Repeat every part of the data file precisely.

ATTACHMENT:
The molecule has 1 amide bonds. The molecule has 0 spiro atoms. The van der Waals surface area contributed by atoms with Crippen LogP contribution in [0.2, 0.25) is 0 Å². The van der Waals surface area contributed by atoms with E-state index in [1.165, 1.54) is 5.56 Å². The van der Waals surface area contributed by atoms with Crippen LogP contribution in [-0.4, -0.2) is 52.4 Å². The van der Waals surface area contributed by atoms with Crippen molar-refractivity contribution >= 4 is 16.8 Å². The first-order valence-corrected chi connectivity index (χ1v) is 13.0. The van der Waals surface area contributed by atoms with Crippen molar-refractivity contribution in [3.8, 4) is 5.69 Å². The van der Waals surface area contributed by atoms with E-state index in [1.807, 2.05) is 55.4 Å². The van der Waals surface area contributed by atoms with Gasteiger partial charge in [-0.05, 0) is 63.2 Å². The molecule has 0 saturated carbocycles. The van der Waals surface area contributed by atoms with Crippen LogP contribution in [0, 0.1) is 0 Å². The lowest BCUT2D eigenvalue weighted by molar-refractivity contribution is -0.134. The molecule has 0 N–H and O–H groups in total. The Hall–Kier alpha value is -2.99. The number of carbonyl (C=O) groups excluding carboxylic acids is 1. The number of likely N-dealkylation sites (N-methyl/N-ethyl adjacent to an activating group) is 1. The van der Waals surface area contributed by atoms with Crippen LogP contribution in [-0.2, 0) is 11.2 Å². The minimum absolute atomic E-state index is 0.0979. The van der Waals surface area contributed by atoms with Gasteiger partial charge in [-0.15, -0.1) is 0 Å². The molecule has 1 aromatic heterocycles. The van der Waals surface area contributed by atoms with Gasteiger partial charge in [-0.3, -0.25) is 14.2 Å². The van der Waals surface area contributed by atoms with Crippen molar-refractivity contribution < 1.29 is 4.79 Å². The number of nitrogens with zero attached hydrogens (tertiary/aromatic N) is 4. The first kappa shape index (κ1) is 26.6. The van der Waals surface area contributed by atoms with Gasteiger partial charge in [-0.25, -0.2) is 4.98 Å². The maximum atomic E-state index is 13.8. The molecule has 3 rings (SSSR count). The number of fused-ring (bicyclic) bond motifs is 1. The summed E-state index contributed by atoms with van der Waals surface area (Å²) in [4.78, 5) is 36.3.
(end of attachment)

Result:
The molecule has 1 amide bonds. The molecule has 0 spiro atoms. The van der Waals surface area contributed by atoms with Crippen LogP contribution in [0.2, 0.25) is 0 Å². The van der Waals surface area contributed by atoms with E-state index in [1.165, 1.54) is 5.56 Å². The van der Waals surface area contributed by atoms with Crippen LogP contribution in [-0.4, -0.2) is 52.4 Å². The van der Waals surface area contributed by atoms with Crippen molar-refractivity contribution >= 4 is 16.8 Å². The first-order valence-corrected chi connectivity index (χ1v) is 13.0. The van der Waals surface area contributed by atoms with Crippen molar-refractivity contribution in [3.8, 4) is 5.69 Å². The van der Waals surface area contributed by atoms with E-state index in [1.807, 2.05) is 55.4 Å². The van der Waals surface area contributed by atoms with Gasteiger partial charge in [-0.05, 0) is 63.2 Å². The molecule has 0 saturated carbocycles. The van der Waals surface area contributed by atoms with Crippen LogP contribution in [0, 0.1) is 0 Å². The lowest BCUT2D eigenvalue weighted by molar-refractivity contribution is -0.134. The molecule has 0 N–H and O–H groups in total. The Hall–Kier alpha value is -2.99. The number of carbonyl (C=O) groups excluding carboxylic acids is 1. The number of likely N-dealkylation sites (N-methyl/N-ethyl adjacent to an activating group) is 1. The van der Waals surface area contributed by atoms with Crippen LogP contribution in [-0.2, 0) is 11.2 Å². The minimum absolute atomic E-state index is 0.0979. The van der Waals surface area contributed by atoms with Gasteiger partial charge in [-0.15, -0.1) is 0 Å². The molecule has 1 aromatic heterocycles. The van der Waals surface area contributed by atoms with Gasteiger partial charge in [-0.3, -0.25) is 14.2 Å². The van der Waals surface area contributed by atoms with Crippen molar-refractivity contribution < 1.29 is 4.79 Å². The number of nitrogens with zero attached hydrogens (tertiary/aromatic N) is 4. The first kappa shape index (κ1) is 26.6. The van der Waals surface area contributed by atoms with Gasteiger partial charge in [-0.25, -0.2) is 4.98 Å². The maximum atomic E-state index is 13.8. The molecule has 3 rings (SSSR count). The number of fused-ring (bicyclic) bond motifs is 1. The summed E-state index contributed by atoms with van der Waals surface area (Å²) in [4.78, 5) is 36.3.